While working on my latest Windows Store application, I found that I needed a better mental model of the relationships between the framework classes. Here are some quick sketches that cover the core objects and their interactions during application launch.
The diagram below shows the core objects common to all store applications:
An App class derived from the framework’s Application base class is the starting point. It represents the running process for the application and exposes basic events for startup and shutdown, as well as several other special events triggered by the operating system.
The sealed Window class represents the core container window created by the operating system to host the application’s user interface. It exposes several properties and events related to visibility and sizing. It acts as the host for the visual controls that compose the application.
The Frame class is a visual content container. It is attached to and completely fills the core Window object. It hosts and manages the lifetimes of the individual Page objects that form the user experience of an application. It provides a navigation framework with full backward and forward history stacks to allow movement between pages using a familiar browsing metaphor.
You can see an expanded view of these objects with their attributes and methods here:
The sequence diagram below shows the basic launch steps for a simple store application with a single Main page:
When a user launches the app, it triggers a call to the overloaded OnLaunched() event in the App class. This method instantiates a new root Frame object and attaches it to the framework’s current Window (there’s only one for the newly launched application).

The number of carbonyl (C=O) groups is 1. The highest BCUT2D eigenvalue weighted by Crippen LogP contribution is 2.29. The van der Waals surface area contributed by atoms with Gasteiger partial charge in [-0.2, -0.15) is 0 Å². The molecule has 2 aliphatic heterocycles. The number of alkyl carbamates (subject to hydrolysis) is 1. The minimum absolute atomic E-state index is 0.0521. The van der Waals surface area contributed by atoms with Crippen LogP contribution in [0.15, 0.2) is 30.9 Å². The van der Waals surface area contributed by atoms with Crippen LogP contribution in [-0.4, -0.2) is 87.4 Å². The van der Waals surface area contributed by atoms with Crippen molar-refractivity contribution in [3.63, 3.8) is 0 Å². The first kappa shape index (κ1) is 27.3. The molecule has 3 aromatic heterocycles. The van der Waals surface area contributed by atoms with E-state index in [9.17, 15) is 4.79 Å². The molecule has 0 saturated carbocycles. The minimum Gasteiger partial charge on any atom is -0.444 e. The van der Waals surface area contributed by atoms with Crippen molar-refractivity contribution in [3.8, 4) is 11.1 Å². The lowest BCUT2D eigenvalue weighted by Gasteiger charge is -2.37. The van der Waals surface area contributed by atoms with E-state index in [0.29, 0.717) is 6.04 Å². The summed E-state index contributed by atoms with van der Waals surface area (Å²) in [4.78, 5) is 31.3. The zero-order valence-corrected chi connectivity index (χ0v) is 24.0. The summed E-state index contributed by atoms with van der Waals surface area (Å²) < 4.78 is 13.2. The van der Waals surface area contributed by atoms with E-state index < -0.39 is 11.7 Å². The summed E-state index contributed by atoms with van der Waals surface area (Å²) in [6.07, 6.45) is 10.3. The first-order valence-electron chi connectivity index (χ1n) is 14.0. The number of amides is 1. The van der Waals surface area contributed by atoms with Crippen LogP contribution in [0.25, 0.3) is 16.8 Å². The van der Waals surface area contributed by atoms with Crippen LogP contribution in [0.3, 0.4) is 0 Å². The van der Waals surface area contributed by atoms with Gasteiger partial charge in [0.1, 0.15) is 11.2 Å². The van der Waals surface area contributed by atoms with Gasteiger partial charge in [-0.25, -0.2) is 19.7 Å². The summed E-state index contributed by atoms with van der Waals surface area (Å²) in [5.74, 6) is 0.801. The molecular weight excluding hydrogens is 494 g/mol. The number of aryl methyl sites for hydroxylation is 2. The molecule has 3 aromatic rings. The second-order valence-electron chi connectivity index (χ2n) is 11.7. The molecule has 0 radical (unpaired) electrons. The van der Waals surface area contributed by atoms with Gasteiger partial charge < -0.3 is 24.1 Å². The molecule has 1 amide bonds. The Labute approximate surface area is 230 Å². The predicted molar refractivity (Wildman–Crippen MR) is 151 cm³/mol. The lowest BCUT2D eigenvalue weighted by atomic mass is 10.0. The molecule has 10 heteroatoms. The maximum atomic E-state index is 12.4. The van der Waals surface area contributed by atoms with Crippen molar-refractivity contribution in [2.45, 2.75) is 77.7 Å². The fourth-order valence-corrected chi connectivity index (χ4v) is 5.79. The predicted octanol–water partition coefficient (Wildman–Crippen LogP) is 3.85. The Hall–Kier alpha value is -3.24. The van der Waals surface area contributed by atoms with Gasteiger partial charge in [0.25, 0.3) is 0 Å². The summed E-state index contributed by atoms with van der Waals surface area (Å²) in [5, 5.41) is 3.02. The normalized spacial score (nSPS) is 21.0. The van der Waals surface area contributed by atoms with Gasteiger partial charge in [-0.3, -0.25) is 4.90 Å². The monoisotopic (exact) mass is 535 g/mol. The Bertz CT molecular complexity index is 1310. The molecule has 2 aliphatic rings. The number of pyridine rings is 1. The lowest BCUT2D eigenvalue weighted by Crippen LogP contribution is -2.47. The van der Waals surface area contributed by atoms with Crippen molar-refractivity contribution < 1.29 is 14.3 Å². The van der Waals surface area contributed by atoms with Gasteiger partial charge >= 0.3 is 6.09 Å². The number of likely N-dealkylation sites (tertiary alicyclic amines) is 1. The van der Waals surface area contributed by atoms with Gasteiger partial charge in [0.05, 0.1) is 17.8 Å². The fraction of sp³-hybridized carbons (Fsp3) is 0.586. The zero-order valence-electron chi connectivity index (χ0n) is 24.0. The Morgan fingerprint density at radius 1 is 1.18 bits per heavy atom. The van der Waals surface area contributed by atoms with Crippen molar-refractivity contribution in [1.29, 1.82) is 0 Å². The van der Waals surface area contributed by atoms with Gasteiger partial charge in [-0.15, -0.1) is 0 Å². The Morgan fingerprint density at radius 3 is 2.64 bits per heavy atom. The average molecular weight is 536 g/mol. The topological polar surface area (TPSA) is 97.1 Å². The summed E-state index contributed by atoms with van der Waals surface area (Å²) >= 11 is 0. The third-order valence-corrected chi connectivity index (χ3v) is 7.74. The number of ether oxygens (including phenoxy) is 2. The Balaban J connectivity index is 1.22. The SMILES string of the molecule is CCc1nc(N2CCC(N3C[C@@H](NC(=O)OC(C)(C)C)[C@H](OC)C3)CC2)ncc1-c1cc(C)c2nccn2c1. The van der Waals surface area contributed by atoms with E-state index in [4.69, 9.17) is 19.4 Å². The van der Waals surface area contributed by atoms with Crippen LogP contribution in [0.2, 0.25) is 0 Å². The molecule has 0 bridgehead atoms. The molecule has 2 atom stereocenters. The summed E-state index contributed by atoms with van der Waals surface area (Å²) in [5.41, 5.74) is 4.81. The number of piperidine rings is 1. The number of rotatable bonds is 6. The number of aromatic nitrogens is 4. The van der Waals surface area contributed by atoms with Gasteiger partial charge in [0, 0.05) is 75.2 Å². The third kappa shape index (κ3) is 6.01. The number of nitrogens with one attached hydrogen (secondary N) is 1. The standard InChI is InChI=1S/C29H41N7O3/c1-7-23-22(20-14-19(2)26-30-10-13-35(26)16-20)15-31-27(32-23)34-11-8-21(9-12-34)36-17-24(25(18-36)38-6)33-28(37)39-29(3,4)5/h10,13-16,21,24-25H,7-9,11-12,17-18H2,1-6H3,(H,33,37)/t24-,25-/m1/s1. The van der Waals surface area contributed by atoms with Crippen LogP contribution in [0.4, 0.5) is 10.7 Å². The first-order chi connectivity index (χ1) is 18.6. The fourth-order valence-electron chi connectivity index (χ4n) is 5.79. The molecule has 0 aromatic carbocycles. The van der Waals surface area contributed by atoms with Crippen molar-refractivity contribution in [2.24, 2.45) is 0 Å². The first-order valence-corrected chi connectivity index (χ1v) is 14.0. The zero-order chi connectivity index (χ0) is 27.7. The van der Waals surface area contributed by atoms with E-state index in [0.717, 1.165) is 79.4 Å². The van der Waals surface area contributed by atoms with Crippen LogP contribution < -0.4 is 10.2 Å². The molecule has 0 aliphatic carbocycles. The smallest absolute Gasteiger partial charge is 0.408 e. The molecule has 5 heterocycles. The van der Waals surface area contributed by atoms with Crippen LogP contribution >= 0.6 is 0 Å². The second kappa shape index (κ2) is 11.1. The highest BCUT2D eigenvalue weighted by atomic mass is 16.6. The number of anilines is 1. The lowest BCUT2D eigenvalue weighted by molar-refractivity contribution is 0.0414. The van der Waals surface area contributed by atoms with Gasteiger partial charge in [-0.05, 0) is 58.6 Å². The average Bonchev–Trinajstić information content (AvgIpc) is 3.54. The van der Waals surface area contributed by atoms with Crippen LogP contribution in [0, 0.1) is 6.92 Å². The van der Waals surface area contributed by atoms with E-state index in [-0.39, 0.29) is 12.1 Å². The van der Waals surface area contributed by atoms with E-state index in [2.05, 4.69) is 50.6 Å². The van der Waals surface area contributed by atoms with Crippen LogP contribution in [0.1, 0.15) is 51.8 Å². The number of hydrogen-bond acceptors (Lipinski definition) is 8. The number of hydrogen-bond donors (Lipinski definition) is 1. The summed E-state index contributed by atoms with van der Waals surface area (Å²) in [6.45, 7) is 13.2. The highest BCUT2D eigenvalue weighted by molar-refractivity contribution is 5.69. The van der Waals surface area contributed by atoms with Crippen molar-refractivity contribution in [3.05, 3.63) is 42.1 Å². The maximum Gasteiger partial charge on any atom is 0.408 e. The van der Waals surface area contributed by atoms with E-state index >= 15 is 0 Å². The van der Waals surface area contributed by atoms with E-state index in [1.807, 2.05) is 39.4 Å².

Once the Frame is attached, a call to Navigate( typeof(MainPage) ) triggers the creation of the first page, fills the frame with it, and places it in the navigation history stack. It’s important to point out that the Frame’s navigation framework takes care of instantiating the requested pages, optionally reusing them if desired.
After the Frame is set up and the first page has been primed, a final method call to Window.Current.Activate() brings the application window to the forefront and shows it to the user.
That’s a quick tour of the Windows Store app model to show the fundamental objects and how they interact with each other as the application starts up.
As always, stay tuned to my twitter feed for Windows 8, Windows Azure and other Microsoft developer announcements, updates, and links: @clinted